Sunday, March 02, 2014

The Windup

Others might disagree, but animation took a lot of awards at tonight's Oscars. Two for Frozen (best animated feature, best song) and then a bunch of little gold men for Gravity ...

Best cinematography, best editing, best sound editing, best sound mixing, best visual effects, best directing, and best original score.

If Gravity had won best picture, it would have been the first animated feature* to manage the feat.

As winning director Cuaron said:

Someone suggested we just call Gravity animation, but I don’t think we can because there’s a fair amount of live action. And it was really hard work for the animators. ...

Or maybe movie-making has reached a stage where visual effects and animation decorates so many "live-action" features that the line between real and computer generated imagery has been permanently blurred.


Sharon Forward said...

Right on!

Please see my comment on the previous post -- 'Green protest at the Oscars'. I said it all in that post but want to reiderate here: These brilliant and over-worked men and women are suffering. They can't cope with the 'non-recognition', outsourcing and uprooting of their families every six months in order to work. The professionals have to follow the work from one county to another just to feed their kids. Talk to one of them. You'll see.

And it's wrong.

Let's do everything we can to help them. We need a united front. These animators ARE the film. Egos in Hollywood won't give them their proper recognition. VFX studios, like Rhythm and Hues, are shutting their doors. It's not economically feasable to be in the red. They can't make it work. They can't pay their people!

The deals in Hollywood are made per picture. The VFX studios NEED the work. They can't demand that the director be on site, making decisions on the movie in the moment. No, the directors are too important for that! But with contract deals per picture, where the VFX studio has to bear the burden of paying its employees no matter how many retakes, with a set upon allotment of money for the job (lowest bid, of course.) the studios can't survive. I admire John Hughes and the animators at his studio. They are great and talented people. And they got the shaft.

A Hollywood producer can run rough-shod over a hired animation studio. With abdicating responsibility for cost overruns and a continued fly by night attitude toward theVFX community, the Hollywood execs literally give the VFX studios no respect. These artists are invisible. It's sickening.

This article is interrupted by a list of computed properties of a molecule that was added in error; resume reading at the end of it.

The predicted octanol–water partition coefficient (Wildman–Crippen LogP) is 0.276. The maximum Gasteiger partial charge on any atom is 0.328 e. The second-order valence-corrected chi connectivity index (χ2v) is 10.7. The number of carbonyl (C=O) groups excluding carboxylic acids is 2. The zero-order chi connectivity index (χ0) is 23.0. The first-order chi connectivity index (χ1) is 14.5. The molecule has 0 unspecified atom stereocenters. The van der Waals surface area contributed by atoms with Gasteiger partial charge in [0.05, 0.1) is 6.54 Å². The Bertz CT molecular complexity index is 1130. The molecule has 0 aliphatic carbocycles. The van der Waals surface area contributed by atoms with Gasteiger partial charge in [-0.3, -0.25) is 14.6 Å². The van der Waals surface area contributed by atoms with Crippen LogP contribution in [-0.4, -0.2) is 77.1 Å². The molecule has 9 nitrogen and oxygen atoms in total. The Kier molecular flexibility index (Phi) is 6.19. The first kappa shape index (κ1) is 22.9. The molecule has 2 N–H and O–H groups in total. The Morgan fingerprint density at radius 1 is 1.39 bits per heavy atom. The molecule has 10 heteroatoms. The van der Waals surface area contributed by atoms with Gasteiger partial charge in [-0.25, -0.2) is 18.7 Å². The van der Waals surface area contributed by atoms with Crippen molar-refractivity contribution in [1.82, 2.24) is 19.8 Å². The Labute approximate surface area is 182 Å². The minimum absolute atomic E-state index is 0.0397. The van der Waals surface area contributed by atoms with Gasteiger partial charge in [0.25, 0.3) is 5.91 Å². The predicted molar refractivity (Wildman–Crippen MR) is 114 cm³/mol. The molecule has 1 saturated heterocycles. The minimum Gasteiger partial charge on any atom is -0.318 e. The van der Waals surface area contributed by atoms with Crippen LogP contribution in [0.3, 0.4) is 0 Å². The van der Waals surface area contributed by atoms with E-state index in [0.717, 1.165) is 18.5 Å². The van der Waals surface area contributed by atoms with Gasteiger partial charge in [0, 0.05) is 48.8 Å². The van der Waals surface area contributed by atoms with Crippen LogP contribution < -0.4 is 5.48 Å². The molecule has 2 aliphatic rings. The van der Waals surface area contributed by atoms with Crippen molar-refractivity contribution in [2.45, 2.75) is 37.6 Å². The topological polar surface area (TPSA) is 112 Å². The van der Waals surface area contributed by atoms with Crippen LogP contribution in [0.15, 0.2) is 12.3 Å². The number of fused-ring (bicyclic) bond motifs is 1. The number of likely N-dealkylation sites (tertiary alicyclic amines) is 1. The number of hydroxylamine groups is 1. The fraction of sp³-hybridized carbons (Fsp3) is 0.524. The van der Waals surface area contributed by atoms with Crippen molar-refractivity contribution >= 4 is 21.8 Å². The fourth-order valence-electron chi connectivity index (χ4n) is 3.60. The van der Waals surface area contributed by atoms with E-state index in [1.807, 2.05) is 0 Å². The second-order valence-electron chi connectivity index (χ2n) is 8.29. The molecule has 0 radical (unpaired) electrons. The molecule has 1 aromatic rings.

Even at Oscar time. Remember Ang Lee last year? -
(more to come)

Sharon Forward said...

(more from Sharon, continued:)

Remember when Academy cowardly 'jawed' off the recipients of the Special Effects Award recipients for Life of Pi? Yes, dismissed just for trying to even thank the artists? I do, and I don't like it. No. Think about it: Even now TV execs from Sprout to Amazon, drooling, savoring the allure of sending the work overseas for a kickback, all the while being treated to a nice London vacation. It is ludicrous. 'But it's just business', they'll say. Well I say this: Dear producers and network execs being lured from here to Timbuktu: 'The BEST animators are here, in Southern California. In Marin County. They created CGI. They are CGI. And they can't make a living. They are leaving because they have to. Sure, there are great animators in London, Austrailia, India and China. Everyone is entitled to make a living. But stuidos pitting one country against another, execs chases kickbacks and incentives -- it disgusts me.

I'm not naive. I know it's always the bottom line. Things are expensive here. But this is going to backfire eventually.

Governor Brown knows we need his help in keeping jobs here. I plead with our representative to help us. I would also like all of us to be appraised of any bills in our senate, here in California, that are being bandied about regarding keeping work HERE. We need to know who to contact. Find out who your representative is and call them. If there isn't a bill, well, scream. Scream loudly. We have to start with legilation. I'm going to do that now.

And to Governor Brown: please hear our plea. If we don't work, you don't get tax money. Period. It's not good for you, the state, or anybody.

But we, I mean YOU, the gifted GREEN men and women who create the magic for Hollywood, YOU need to be united, now!

And to my friends, and co-workers in traditional animation, at Dreamworks, Disney, Nick, Fox, union or not, please don't discount this cause. It could be YOU in a few years. We never know.

Yes, you're comfortable. Maybe enjoying that nice paycheck. But wake up. It's a fast moving train we're all on. There are no guarantees. Please don't let the 'free trade' ideology get the best of you. That serves only one thing, and it isn't your job.

Have compassion for our brothers and sisters that labor long, for an uncertain outcome. Many work on a project and then can't get paid! Hear that: They do not get paid. It happens. All the time.

Lastly, these artists are in extreme emotional and physical pain. The burnout leval is astronomical. These artists probably have huge college debt to repay, not to mention the struggle just to keep their families together. And food on their table.

I am not making any of this up. I salute my brothers and sisters in this fight. But we can help you too. I want to help you. There are solutions.

Unfortunatley, they won't be easy. Hollywood is what it is. Even so, I believe there will be a bright side. VFX Soldiers: You NEED a great spokesman. Find a voice, a face, for your cause. Get that person on Ellen, on Good Morning America. Do it. Do it.

I'm begging you. Unite and win this. I know it can happen.

Warmly with profound respect,
Sharon Forward
Disney TV board artist

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